Tetris ($1.99) is one awesome game. I personally consider it one of the best games ever made, and certainly one of the closest to pure perfection. While most other games are work-in-progress designs that eventually have to be snipped off, polished up, and released, Tetris‘s big coming-out releases on Game Boy and NES were essentially flawless realizations of the design’s potential. Other than catching up with technology like internet play, what do you really add to Tetris to make it better? Every attempt to change the game in some way has resulted in, at best, a lateral move, and at worst, an absolute disaster. Well, 99 Bricks: Wizard Academy (Free) offers a few interesting answers to my question, and while it’s probably not a better game, it’s a more than worthy side-trip for fans of that classic.
The goal of 99 Bricks is to build yourself a wizard tower out of falling bricks, all of which are in the shapes of the familiar Tetris blocks. You need to get your tower as high as you can to show what a cool wizard you are. Each of the game’s stages starts you off with a different shape for the base, and it’s up to you to build it up from there. Along the way, rival wizards who are jealous of your tower will pop in to throw some complications in, but generally, your worst enemies are going to be gravity and your own mistakes. If you you lose too many blocks off the sides of your tower, the game will spawn a tower top, finishing off your current run. The camera will zoom out to let you have a look at your completed tower, and you’ll be given some coins to spend in the game’s shop. It might seem like 99 Bricks is a fairly straightforward variation, but what’s interesting about it is how it uses the near-ubiquity of its inspiration to mess with your expectations.
You see, this game doesn’t work quite the way Tetris does. In that game, your play area is an unchanging 10×20 field with solid walls and a floor. The blocks move in increments of one block and once they’re laid down, for better or worse, they stay put. In 99 Bricks, while the play area does have its outer boundaries, most of the time you’re going to have a gap between your tower and the outer edge of the screen where your blocks can fall in. Even with a few nefarious tricks that let you span your tower across the width of the screen, that gap still extend outside of the viewable area. On top of that, your blocks move in increments of half a width of a block, so while the shapes are designed to naturally fit together, that all goes out the window very quickly if a gap is half a block instead of a whole block.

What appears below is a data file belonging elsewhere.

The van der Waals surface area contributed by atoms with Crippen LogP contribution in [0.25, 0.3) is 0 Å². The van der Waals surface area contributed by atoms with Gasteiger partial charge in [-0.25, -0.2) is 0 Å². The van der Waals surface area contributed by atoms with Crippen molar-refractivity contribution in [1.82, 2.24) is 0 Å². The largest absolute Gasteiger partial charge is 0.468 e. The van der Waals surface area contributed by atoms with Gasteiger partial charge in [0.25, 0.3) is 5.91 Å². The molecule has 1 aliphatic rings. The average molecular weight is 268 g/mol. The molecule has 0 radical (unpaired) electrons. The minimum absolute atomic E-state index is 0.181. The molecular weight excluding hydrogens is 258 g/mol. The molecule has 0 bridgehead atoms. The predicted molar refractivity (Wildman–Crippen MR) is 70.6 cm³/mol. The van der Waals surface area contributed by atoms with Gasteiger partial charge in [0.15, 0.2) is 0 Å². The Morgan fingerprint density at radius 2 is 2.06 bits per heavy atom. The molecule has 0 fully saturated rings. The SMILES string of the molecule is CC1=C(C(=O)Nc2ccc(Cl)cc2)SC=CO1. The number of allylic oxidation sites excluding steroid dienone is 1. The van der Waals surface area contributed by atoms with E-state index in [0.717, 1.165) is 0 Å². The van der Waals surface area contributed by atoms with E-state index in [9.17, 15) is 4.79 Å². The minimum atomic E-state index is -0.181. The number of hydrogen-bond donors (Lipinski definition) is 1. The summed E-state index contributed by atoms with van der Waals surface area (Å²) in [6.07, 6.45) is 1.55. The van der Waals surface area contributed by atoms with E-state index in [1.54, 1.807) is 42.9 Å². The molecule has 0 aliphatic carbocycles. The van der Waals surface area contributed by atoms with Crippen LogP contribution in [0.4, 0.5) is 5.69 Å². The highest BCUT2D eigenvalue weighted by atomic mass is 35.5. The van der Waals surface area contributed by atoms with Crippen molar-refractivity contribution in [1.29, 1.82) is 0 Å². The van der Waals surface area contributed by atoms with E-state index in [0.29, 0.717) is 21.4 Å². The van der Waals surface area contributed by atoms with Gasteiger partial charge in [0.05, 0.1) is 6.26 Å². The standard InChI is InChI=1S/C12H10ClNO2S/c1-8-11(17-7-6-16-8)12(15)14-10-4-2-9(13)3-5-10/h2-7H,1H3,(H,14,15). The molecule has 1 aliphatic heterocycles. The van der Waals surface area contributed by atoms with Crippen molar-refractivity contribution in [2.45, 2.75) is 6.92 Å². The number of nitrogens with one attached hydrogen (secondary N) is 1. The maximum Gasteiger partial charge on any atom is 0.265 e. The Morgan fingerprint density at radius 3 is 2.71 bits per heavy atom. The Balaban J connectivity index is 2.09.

The most critical difference is that your blocks don’t lock into place when you set them down. If they’re top-heavy and there’s nothing to secure them from tumbling down, they will. If you place them on top of another block with the heavy part hanging off the side, they’ll slide down and create a usually-fatal angled area. Even if you’re a good little Tetris player and diligently hook the blocks into each other as you build, you’ll notice parts of your tower starting to lean a bit at times. Fortunately, at certain height intervals, your tower will lock into place, but any leans or oddly-placed pieces will also be frozen in place. You can’t just single-mindedly put the pieces together. You have to think about things like balance and weight to ensure pieces you’ve already placed don’t end up taking the whole tower down.